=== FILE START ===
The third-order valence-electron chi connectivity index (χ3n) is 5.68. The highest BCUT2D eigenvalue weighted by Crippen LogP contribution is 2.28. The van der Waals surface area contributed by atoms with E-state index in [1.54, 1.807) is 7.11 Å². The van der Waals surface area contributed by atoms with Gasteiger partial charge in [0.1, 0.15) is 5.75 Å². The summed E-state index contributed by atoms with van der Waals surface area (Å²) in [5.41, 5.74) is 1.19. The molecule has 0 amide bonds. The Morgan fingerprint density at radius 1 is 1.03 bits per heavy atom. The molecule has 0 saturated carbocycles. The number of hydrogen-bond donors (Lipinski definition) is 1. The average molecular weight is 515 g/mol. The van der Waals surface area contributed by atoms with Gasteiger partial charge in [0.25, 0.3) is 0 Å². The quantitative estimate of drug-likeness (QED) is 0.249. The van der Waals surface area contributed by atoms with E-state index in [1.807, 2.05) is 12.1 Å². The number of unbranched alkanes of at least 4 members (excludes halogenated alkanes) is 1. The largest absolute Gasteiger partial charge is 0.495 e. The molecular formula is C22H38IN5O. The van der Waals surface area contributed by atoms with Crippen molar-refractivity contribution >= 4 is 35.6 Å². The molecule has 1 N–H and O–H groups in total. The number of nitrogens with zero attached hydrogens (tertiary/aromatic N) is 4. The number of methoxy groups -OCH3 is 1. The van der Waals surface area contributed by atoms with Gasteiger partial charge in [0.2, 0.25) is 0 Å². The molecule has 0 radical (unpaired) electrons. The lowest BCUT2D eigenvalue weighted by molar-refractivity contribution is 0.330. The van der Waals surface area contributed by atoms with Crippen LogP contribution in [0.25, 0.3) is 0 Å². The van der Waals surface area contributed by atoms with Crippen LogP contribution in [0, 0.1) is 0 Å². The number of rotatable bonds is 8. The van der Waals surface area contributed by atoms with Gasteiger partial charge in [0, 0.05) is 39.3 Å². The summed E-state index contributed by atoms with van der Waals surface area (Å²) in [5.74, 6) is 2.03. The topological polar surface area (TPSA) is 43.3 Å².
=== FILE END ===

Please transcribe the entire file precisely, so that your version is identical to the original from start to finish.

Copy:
The third-order valence-electron chi connectivity index (χ3n) is 5.68. The highest BCUT2D eigenvalue weighted by Crippen LogP contribution is 2.28. The van der Waals surface area contributed by atoms with E-state index in [1.54, 1.807) is 7.11 Å². The van der Waals surface area contributed by atoms with Gasteiger partial charge in [0.1, 0.15) is 5.75 Å². The summed E-state index contributed by atoms with van der Waals surface area (Å²) in [5.41, 5.74) is 1.19. The molecule has 0 amide bonds. The Morgan fingerprint density at radius 1 is 1.03 bits per heavy atom. The molecule has 0 saturated carbocycles. The number of hydrogen-bond donors (Lipinski definition) is 1. The average molecular weight is 515 g/mol. The van der Waals surface area contributed by atoms with Gasteiger partial charge in [0.25, 0.3) is 0 Å². The quantitative estimate of drug-likeness (QED) is 0.249. The van der Waals surface area contributed by atoms with E-state index in [1.807, 2.05) is 12.1 Å². The number of unbranched alkanes of at least 4 members (excludes halogenated alkanes) is 1. The largest absolute Gasteiger partial charge is 0.495 e. The molecular formula is C22H38IN5O. The van der Waals surface area contributed by atoms with Crippen molar-refractivity contribution >= 4 is 35.6 Å². The molecule has 1 N–H and O–H groups in total. The number of nitrogens with zero attached hydrogens (tertiary/aromatic N) is 4. The number of methoxy groups -OCH3 is 1. The van der Waals surface area contributed by atoms with Gasteiger partial charge in [0.2, 0.25) is 0 Å². The molecule has 0 radical (unpaired) electrons. The lowest BCUT2D eigenvalue weighted by molar-refractivity contribution is 0.330. The van der Waals surface area contributed by atoms with Crippen LogP contribution in [0.25, 0.3) is 0 Å². The van der Waals surface area contributed by atoms with Crippen LogP contribution in [0, 0.1) is 0 Å². The number of rotatable bonds is 8. The van der Waals surface area contributed by atoms with Gasteiger partial charge in [0, 0.05) is 39.3 Å². The summed E-state index contributed by atoms with van der Waals surface area (Å²) in [5.74, 6) is 2.03. The topological polar surface area (TPSA) is 43.3 Å².